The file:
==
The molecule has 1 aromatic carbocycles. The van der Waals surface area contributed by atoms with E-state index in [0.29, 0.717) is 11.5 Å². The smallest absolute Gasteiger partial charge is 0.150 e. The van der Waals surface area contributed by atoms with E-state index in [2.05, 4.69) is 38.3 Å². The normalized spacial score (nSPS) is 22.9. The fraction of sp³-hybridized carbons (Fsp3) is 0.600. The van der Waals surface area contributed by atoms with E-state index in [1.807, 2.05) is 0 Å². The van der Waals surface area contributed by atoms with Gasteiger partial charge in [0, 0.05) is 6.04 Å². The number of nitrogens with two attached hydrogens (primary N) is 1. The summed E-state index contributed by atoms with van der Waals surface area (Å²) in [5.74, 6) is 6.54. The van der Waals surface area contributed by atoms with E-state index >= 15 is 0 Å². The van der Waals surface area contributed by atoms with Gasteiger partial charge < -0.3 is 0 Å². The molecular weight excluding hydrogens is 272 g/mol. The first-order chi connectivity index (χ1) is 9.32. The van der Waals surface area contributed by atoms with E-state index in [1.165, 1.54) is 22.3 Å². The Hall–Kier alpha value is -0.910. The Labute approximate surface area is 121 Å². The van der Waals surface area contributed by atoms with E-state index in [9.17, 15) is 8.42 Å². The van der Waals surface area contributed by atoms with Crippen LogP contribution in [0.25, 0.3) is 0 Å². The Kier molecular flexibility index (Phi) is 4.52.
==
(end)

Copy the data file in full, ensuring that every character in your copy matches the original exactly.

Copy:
The molecule has 1 aromatic carbocycles. The van der Waals surface area contributed by atoms with E-state index in [0.29, 0.717) is 11.5 Å². The smallest absolute Gasteiger partial charge is 0.150 e. The van der Waals surface area contributed by atoms with E-state index in [2.05, 4.69) is 38.3 Å². The normalized spacial score (nSPS) is 22.9. The fraction of sp³-hybridized carbons (Fsp3) is 0.600. The van der Waals surface area contributed by atoms with E-state index in [1.807, 2.05) is 0 Å². The van der Waals surface area contributed by atoms with Gasteiger partial charge in [0, 0.05) is 6.04 Å². The number of nitrogens with two attached hydrogens (primary N) is 1. The summed E-state index contributed by atoms with van der Waals surface area (Å²) in [5.74, 6) is 6.54. The van der Waals surface area contributed by atoms with E-state index >= 15 is 0 Å². The van der Waals surface area contributed by atoms with Gasteiger partial charge < -0.3 is 0 Å². The molecular weight excluding hydrogens is 272 g/mol. The first-order chi connectivity index (χ1) is 9.32. The van der Waals surface area contributed by atoms with E-state index in [1.165, 1.54) is 22.3 Å². The Hall–Kier alpha value is -0.910. The Labute approximate surface area is 121 Å². The van der Waals surface area contributed by atoms with E-state index in [9.17, 15) is 8.42 Å². The van der Waals surface area contributed by atoms with Crippen LogP contribution in [0.25, 0.3) is 0 Å². The Kier molecular flexibility index (Phi) is 4.52.